My new Guardian column, Go digital by all means, but don’t bring the venture capitalists in to do it, is an open letter to the poor bastards who run public institutions, asking them to hold firm on delivering public value and not falling into the trap of running public services “like a business.”
When you let regulators and politicians bully you into excluding the public from their own institutions, alienating the public that you need on your side to stave off the next round of cuts — and the next.
In the story of market-driven public institutions, it’s we, the public, who are the angel investors. We paid to keep the archives growing, to put a roof over the museum, to amass and catalogue all of our nation’s cultural treasures (and the treasures of many other nations). The internet now makes it possible for those institutions to reach wider audiences than ever before, at lower costs than ever before – once their collections are digitised. When Siemens or another big company comes along to digitise our investments, they are the VCs putting in late-stage capital after we’ve borne all the risks, sometimes for centuries. If our management team – led by David Cameron, the self-styled MD of UK plc – offers these investor-come-latelies the lion’s share of the equity (that is, access to those treasures) for their paltry, late-stage capital, then he is in gross dereliction of his duty to us, the shareholders.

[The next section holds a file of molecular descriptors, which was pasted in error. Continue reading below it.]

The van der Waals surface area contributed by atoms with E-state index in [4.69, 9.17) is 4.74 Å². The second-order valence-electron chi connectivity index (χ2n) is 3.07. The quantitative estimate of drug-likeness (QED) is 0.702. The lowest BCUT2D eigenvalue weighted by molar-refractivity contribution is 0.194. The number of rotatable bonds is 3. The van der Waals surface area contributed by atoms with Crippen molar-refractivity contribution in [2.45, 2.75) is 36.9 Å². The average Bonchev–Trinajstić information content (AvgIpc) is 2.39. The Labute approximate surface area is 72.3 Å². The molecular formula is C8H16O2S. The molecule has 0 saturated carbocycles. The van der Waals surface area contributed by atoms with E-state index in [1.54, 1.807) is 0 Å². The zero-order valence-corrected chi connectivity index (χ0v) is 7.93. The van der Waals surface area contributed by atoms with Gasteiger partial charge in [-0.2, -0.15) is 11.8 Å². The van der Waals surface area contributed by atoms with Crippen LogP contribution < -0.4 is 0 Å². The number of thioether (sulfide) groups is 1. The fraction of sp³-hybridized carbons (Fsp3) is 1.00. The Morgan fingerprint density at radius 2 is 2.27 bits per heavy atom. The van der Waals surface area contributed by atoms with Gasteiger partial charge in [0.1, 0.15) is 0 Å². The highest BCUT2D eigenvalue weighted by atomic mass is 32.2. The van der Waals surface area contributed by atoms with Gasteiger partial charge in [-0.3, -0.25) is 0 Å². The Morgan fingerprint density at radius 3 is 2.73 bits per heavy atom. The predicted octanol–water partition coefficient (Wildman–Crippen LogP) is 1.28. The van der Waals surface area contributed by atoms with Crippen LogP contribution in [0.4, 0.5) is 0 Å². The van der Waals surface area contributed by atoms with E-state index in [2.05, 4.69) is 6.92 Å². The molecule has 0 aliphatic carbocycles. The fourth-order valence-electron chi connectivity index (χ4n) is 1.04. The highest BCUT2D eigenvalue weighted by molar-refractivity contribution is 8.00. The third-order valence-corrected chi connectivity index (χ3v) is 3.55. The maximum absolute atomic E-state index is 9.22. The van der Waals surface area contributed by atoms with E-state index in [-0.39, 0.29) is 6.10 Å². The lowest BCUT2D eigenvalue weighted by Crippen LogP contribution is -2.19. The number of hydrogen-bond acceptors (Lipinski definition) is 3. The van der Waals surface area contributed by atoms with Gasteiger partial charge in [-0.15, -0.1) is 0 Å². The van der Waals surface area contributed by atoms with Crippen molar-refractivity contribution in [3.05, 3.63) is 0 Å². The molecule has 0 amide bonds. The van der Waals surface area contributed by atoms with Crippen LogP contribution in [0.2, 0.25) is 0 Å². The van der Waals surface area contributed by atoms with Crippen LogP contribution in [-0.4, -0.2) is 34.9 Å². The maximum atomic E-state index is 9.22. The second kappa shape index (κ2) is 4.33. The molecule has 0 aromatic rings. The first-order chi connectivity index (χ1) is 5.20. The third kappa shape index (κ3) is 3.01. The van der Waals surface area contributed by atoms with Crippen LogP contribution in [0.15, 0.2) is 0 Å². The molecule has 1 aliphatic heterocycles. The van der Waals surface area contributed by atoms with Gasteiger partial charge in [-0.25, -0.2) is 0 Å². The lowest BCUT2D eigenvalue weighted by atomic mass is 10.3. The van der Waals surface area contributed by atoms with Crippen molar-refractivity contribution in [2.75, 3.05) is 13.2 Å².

But of course, this is a stupid story. We don’t invest in public service institutions because we want them to be profitable. We invest in them because we want them to be good. Galleries, museums, archives and libraries tell us who we are. Schools and hospitals tend our minds and bodies. They are not businesses. We are not shareholders.
We have private archives, private schools, private healthcare, and private libraries. They cream off the easiest, most profitable, least onerous part of the public service remit. As austerity tightens and market logic crushes our institutions, many have become private/public hybrids, charging for some of their services, or selling off some of their treasures, or forcing the public to fit within the metrics demanded by the zealots of UK plc.